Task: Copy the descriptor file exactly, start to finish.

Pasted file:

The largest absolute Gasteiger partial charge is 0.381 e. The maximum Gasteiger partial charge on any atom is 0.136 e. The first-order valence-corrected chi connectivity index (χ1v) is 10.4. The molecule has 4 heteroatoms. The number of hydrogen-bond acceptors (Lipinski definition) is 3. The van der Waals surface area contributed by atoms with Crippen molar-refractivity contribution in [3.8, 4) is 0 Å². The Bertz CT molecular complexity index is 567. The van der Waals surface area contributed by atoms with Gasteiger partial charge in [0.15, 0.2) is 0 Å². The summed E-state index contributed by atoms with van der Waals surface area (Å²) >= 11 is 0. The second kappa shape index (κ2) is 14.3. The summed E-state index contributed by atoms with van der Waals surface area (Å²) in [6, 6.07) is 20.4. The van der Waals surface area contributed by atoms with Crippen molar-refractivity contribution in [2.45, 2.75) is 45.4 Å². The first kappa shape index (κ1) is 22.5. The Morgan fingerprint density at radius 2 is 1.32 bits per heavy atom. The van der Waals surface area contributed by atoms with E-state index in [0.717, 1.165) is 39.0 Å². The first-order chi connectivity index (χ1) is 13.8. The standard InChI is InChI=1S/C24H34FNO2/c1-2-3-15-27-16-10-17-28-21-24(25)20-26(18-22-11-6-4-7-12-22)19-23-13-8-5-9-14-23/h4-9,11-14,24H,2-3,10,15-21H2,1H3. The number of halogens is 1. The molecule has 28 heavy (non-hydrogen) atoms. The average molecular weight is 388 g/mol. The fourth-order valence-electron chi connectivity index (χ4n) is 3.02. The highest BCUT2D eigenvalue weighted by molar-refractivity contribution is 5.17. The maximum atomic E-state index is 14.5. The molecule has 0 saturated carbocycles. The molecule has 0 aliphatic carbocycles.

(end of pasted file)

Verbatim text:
The largest absolute Gasteiger partial charge is 0.381 e. The maximum Gasteiger partial charge on any atom is 0.136 e. The first-order valence-corrected chi connectivity index (χ1v) is 10.4. The molecule has 4 heteroatoms. The number of hydrogen-bond acceptors (Lipinski definition) is 3. The van der Waals surface area contributed by atoms with Crippen molar-refractivity contribution in [3.8, 4) is 0 Å². The Bertz CT molecular complexity index is 567. The van der Waals surface area contributed by atoms with Gasteiger partial charge in [0.15, 0.2) is 0 Å². The summed E-state index contributed by atoms with van der Waals surface area (Å²) >= 11 is 0. The second kappa shape index (κ2) is 14.3. The summed E-state index contributed by atoms with van der Waals surface area (Å²) in [6, 6.07) is 20.4. The van der Waals surface area contributed by atoms with Crippen molar-refractivity contribution in [2.45, 2.75) is 45.4 Å². The first kappa shape index (κ1) is 22.5. The Morgan fingerprint density at radius 2 is 1.32 bits per heavy atom. The van der Waals surface area contributed by atoms with E-state index in [0.717, 1.165) is 39.0 Å². The first-order chi connectivity index (χ1) is 13.8. The standard InChI is InChI=1S/C24H34FNO2/c1-2-3-15-27-16-10-17-28-21-24(25)20-26(18-22-11-6-4-7-12-22)19-23-13-8-5-9-14-23/h4-9,11-14,24H,2-3,10,15-21H2,1H3. The number of halogens is 1. The molecule has 28 heavy (non-hydrogen) atoms. The average molecular weight is 388 g/mol. The fourth-order valence-electron chi connectivity index (χ4n) is 3.02. The highest BCUT2D eigenvalue weighted by molar-refractivity contribution is 5.17. The maximum atomic E-state index is 14.5. The molecule has 0 saturated carbocycles. The molecule has 0 aliphatic carbocycles.